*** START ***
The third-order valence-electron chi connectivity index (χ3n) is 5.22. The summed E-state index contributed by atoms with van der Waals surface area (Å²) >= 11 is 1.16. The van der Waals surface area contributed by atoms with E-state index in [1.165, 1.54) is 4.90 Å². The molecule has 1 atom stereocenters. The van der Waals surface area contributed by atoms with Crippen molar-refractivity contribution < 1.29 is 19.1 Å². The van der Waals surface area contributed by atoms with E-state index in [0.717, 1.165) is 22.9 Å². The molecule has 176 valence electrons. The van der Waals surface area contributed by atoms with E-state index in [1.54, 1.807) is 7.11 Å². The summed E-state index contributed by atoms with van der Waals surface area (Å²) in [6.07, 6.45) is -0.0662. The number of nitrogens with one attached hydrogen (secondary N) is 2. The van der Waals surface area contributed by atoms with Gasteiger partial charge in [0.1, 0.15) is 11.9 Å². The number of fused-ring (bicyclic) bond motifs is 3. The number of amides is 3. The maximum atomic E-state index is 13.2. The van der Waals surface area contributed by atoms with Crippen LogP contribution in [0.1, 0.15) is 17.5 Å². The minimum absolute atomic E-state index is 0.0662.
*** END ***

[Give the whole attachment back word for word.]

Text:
The third-order valence-electron chi connectivity index (χ3n) is 5.22. The summed E-state index contributed by atoms with van der Waals surface area (Å²) >= 11 is 1.16. The van der Waals surface area contributed by atoms with E-state index in [1.165, 1.54) is 4.90 Å². The molecule has 1 atom stereocenters. The van der Waals surface area contributed by atoms with Crippen molar-refractivity contribution < 1.29 is 19.1 Å². The van der Waals surface area contributed by atoms with E-state index in [0.717, 1.165) is 22.9 Å². The molecule has 176 valence electrons. The van der Waals surface area contributed by atoms with E-state index in [1.54, 1.807) is 7.11 Å². The summed E-state index contributed by atoms with van der Waals surface area (Å²) in [6.07, 6.45) is -0.0662. The number of nitrogens with one attached hydrogen (secondary N) is 2. The van der Waals surface area contributed by atoms with Gasteiger partial charge in [0.1, 0.15) is 11.9 Å². The number of fused-ring (bicyclic) bond motifs is 3. The number of amides is 3. The maximum atomic E-state index is 13.2. The van der Waals surface area contributed by atoms with Crippen LogP contribution in [0.1, 0.15) is 17.5 Å². The minimum absolute atomic E-state index is 0.0662.